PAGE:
During Saturday’s Weekly Address, President Obama said, “Team USA reminds the world why America always sets the gold standard: We’re a nation of immigrants that finds strength in our diversity and unity in our national pride.”
Transcript as Follows:
“Every four years, our nation’s attention turns to a competition that’s as heated as it is historic. People pack arenas and wave flags. Journalists judge every move and overanalyze every misstep. Sometimes we’re let down, but more often we’re lifted up. And just when we think we’ve seen it all, we see something happen in a race that we’ve never seen before.
I’m talking, of course, about the Summer Olympics.
This month, Rio is hosting the first-ever Games held in South America – and we’re ready to root on Team USA. We’re excited to see who will inspire us this time; whose speed will remind us of Jesse Owens; whose feats will remind us of Bob Beamon’s amazing jump? Which young American will leave us awestruck, the way a teenager named Kerri Strug did when she stuck that landing, and when another kid named Cassius Clay gave the world its first glimpse of greatness? Who will match Mary Lou Retton’s perfection; or pull off an upset like Rulon Gardner’s; or dominate like the Dream Team?
That’s why we watch. And we have a lot to look forward to this year. Team USA reminds the world why America always sets the gold standard: We’re a nation of immigrants that finds strength in our diversity and unity in our national pride.
Our athletes hail from 46 states, D.C., and the Virgin Islands. Our team boasts the most women who have ever competed for any nation at any Olympic Games. It includes active-duty members of our military and our veterans. We’ve got basketball players who stand nearly seven feet tall and a gymnast who’s 4-foot-8. And Team USA spans generations: a few athletes who are almost as old as I am, and one born just a year before my younger daughter.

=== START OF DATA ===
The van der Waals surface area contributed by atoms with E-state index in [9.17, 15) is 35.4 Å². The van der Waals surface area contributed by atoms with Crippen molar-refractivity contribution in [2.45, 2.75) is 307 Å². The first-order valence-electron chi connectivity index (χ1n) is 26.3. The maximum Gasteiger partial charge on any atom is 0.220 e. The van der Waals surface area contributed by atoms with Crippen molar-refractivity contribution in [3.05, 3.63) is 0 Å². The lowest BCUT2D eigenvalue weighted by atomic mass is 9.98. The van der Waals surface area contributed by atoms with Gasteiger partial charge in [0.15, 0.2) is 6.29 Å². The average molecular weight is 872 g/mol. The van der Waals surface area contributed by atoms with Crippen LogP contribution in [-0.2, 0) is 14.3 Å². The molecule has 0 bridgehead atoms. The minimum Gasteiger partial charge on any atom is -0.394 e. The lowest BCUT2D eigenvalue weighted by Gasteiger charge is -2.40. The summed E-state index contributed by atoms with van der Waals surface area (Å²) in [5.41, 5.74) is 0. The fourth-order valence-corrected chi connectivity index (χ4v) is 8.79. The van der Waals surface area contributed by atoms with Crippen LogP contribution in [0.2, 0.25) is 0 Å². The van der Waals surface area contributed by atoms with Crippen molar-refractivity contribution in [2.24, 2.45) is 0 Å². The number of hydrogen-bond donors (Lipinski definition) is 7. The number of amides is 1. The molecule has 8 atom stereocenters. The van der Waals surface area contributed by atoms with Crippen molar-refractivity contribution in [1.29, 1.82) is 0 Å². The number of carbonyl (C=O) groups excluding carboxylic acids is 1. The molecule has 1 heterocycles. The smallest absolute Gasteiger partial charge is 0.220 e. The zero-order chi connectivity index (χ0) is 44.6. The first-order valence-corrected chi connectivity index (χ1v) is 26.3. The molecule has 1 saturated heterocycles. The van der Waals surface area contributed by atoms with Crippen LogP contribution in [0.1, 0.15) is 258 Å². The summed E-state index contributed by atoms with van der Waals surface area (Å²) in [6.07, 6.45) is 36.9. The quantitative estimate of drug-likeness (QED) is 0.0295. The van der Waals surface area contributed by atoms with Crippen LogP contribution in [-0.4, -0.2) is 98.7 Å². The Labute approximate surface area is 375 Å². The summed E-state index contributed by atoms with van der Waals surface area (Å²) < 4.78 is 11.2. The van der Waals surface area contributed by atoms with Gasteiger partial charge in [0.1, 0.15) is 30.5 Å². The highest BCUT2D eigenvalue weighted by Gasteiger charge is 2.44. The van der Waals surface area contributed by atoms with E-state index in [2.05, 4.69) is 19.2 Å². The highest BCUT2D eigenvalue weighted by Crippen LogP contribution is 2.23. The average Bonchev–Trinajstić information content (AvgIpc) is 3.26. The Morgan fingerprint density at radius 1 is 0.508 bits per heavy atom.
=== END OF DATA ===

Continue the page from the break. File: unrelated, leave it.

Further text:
Our roster includes a gymnast from Texas who’s so trailblazing, they named a flip after her. A young woman who persevered through a tough childhood in Flint, Michigan, to become the first American woman to win gold in the boxing ring. And a fencing champion from suburban Jersey who’ll become the first American Olympian to wear a hijab while competing. And on our Paralympic team, we’re honored to be represented by a Navy veteran who lost his sight while serving in Afghanistan and continues to show us what courage looks like every time he jumps in the pool.
When you watch these Games, remember that it’s about so much more than the moments going by in a flash. Think about the countless hours these athletes put in, knowing it could mean the difference in a split-second victory that earns them a lifetime of pride, and gives us enduring memories. It’s about the character it takes to train your heart out, even when no one’s watching. Just hard work, focus, and a dream. That’s the Olympic spirit – and it’s the American spirit, too
In our Olympians, we recognize that no one accomplishes greatness alone. Even solo athletes have a coach beside them and a country behind them. In a season of intense politics, let’s cherish this opportunity to come together around one flag. In a time of challenge around the world, let’s appreciate the peaceful competition and sportsmanship we’ll see, the hugs and high-fives and the empathy and understanding between rivals who know we share a common humanity. Let’s honor the courage it takes, not only to cross the finish line first, but merely to stand in the starting blocks. And let’s see in ourselves the example they set – proving that no matter where you’re from, with determination and discipline, there’s nothing you can’t achieve.
That idea – that you can succeed no matter where you’re from – is especially true this year. We’ll cheer on athletes on the first-ever Olympic Refugee Team: Ten competitors from the Congo, Ethiopia, South Sudan, and Syria who personify endurance.
To all of our Olympic and Paralympic athletes wearing the red, white, and blue – know that your country couldn’t be prouder of you. We admire all the work you’ve done to get to Rio and everything you’ll do there. Thank you for showing the world the best of America. And know that when you get up on that podium, we’ll be singing the National Anthem – and maybe even shedding a tear – right alongside you.
Now go bring home the gold!”
Follow Ian Hanchett on Twitter @IanHanchett